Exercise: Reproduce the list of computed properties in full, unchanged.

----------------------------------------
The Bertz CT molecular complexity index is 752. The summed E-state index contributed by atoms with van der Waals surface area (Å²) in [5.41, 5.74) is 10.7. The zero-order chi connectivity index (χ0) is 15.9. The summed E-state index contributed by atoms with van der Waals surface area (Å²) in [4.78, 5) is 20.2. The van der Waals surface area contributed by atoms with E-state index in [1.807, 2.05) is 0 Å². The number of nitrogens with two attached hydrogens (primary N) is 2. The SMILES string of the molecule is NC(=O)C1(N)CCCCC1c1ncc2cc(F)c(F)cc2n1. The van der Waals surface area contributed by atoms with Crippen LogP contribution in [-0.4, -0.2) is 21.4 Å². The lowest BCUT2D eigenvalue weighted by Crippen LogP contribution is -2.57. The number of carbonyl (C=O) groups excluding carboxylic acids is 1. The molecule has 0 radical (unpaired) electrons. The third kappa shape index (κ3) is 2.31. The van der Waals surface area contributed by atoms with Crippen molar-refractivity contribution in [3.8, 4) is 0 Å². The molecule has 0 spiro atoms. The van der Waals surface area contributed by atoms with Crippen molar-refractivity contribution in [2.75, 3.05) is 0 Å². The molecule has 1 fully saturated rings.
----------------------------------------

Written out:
The Bertz CT molecular complexity index is 752. The summed E-state index contributed by atoms with van der Waals surface area (Å²) in [5.41, 5.74) is 10.7. The zero-order chi connectivity index (χ0) is 15.9. The summed E-state index contributed by atoms with van der Waals surface area (Å²) in [4.78, 5) is 20.2. The van der Waals surface area contributed by atoms with E-state index in [1.807, 2.05) is 0 Å². The number of nitrogens with two attached hydrogens (primary N) is 2. The SMILES string of the molecule is NC(=O)C1(N)CCCCC1c1ncc2cc(F)c(F)cc2n1. The van der Waals surface area contributed by atoms with Crippen LogP contribution in [-0.4, -0.2) is 21.4 Å². The lowest BCUT2D eigenvalue weighted by Crippen LogP contribution is -2.57. The number of carbonyl (C=O) groups excluding carboxylic acids is 1. The molecule has 0 radical (unpaired) electrons. The third kappa shape index (κ3) is 2.31. The van der Waals surface area contributed by atoms with Crippen molar-refractivity contribution in [3.8, 4) is 0 Å². The molecule has 0 spiro atoms. The van der Waals surface area contributed by atoms with Crippen molar-refractivity contribution in [2.75, 3.05) is 0 Å². The molecule has 1 fully saturated rings.